QUOTE (maharzan @ Jul 14 2009, 12:13 PM)
Ok.. So I m beginning to learn the scales.
Revisited the Minor Pentatonic Scales at all 5 boxes. Though I know this scale / boxes, it was interesting to revisit it. Just train the fingers to remember the places on each boxes.
Muris, Can you share your experience when you first learnt the pentatonic scale or other scales in general? Like what you used to do after learning it. What would be the best practice to easily remember or implement on all key? Is there a particular lesson that might make use of the pentatonic scale in your mind?
Oups, I missed this one, sorry!!
The way I like to keep all scale in shape
is by thinking of intervals, that's when all those formulas come in handy.
I strongly suggest you to play every scale on one string only as well,
to really remember all relations between notes inside any scale.
There are semi tones, whole tones, whole and a half etc.
Then you need to learn notes on your fretboard ofc using dots for starters.
Here's an example of how to apply this.
Let's say we are in a key of F#m and we wanna play pure F#m pentatonic.
Then someone push you on G string, 9th fret!
Now it's all about being cool and sharp minded.
That note is note E, G string on 9th fret, there's a dot, good for navigation.
E is very close to our root tho, note F# on 11th fret, G string, whole tone up (2 frets).
So now we have found our root as well, which way can we go?
Lets try to play on G string only for a while, thinking of relations between notes.
We have E note on 9th fret, E note is 7th degree in F#m scale
or 5th note in F#m pentatonic.
4th note in any minor pentatonic is 5th degree, it's always whole tone and a half from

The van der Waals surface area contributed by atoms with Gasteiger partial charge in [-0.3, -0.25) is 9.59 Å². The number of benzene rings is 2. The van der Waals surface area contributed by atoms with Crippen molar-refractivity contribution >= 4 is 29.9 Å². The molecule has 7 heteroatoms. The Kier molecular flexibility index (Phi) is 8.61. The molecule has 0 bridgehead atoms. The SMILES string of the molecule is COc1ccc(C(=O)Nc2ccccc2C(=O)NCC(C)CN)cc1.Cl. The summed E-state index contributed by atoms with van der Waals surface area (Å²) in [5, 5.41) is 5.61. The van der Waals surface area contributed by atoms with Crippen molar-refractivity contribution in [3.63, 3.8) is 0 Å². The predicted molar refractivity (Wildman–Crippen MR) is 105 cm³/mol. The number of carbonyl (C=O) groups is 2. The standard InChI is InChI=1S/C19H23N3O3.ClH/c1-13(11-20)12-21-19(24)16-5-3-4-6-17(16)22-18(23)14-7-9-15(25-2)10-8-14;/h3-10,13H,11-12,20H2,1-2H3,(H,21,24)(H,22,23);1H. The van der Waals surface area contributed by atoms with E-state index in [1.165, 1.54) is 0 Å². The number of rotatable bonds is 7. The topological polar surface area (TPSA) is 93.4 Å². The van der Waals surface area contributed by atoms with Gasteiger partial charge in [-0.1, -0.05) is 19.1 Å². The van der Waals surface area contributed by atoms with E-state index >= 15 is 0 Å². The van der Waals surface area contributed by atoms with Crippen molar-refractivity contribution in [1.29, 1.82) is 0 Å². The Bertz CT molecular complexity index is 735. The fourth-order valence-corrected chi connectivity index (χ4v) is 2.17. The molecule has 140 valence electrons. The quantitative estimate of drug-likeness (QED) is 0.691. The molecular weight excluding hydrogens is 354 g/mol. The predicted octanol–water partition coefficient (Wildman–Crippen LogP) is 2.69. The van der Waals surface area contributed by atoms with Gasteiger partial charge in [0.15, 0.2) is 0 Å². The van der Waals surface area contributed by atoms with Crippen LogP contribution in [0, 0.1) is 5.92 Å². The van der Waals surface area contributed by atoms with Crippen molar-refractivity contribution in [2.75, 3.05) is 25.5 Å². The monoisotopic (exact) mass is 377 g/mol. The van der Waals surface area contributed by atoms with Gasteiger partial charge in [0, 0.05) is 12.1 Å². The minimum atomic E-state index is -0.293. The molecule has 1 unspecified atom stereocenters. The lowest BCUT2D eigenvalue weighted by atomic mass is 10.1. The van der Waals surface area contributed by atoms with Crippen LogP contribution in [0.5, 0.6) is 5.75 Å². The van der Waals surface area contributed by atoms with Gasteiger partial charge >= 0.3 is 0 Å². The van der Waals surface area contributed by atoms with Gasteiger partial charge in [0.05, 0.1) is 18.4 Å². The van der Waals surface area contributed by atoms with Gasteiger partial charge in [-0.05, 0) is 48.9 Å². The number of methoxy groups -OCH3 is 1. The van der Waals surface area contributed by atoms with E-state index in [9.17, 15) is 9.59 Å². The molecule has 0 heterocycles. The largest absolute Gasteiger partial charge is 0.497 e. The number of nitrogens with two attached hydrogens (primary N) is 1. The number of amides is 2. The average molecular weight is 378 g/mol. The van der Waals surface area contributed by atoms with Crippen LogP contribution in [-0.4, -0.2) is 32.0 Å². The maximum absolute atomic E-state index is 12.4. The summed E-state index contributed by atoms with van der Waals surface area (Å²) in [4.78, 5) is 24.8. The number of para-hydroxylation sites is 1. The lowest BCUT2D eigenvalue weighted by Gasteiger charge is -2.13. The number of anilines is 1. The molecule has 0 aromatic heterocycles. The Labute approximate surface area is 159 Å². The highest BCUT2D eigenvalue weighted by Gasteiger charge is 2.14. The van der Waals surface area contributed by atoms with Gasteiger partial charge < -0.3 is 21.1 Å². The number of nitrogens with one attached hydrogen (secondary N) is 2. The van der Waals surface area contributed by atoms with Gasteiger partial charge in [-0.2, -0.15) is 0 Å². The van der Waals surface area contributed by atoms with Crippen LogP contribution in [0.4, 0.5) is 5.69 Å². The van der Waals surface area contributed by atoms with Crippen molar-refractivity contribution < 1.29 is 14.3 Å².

7th degree or 3 frets, we go down 3 frets and there is C# note, 5th degree indeed.
From 5th we can go to 4th degree or 3rd note in minor pentatonic scale,
from 5th degree to 4th degree there is whole tone (2 frets) distance, 4th in B note then.
Keep going down to 3rd degree or 2nd note in minor pentatonic,
here we also have whole tone distance, from 4th degree to 3rd degree, note is A.
Now lets go up to 11th fret where a our root is, F# note.
Here we can go up the scale, next note is 3rd degree (2nd note in min penta)
and here we have whole tone and a half distance (3 frets), note is A, 4th fret.
From here you can apply the same relations you had down the string,
where we played 3rd, 4th, 5th and 7th degrees, just watch out on relations.
That was F#m pentatonic on G string only, now try to find it on other strings as well.
After that revisit all 5 boxes and see how you recognize all the notes
you played on a single string only.
When you finish F#m pentatonic you can try Gm pentatonic,
you'll keep the same fingering but you'll shift the entire thing 1 fret higher.
That also means that you won't have dots on same degrees like in F#m pentatonic
but in between degrees etc.
After pentatonics you should try the same system on diatonic scales (7 notes),
look for root, look for degrees and watch for relations between the notes.
Once you get all relations it'll be really easy to play all over the fretboard in any scale
and improvise without even looking at the fretboard, you'll know where to press.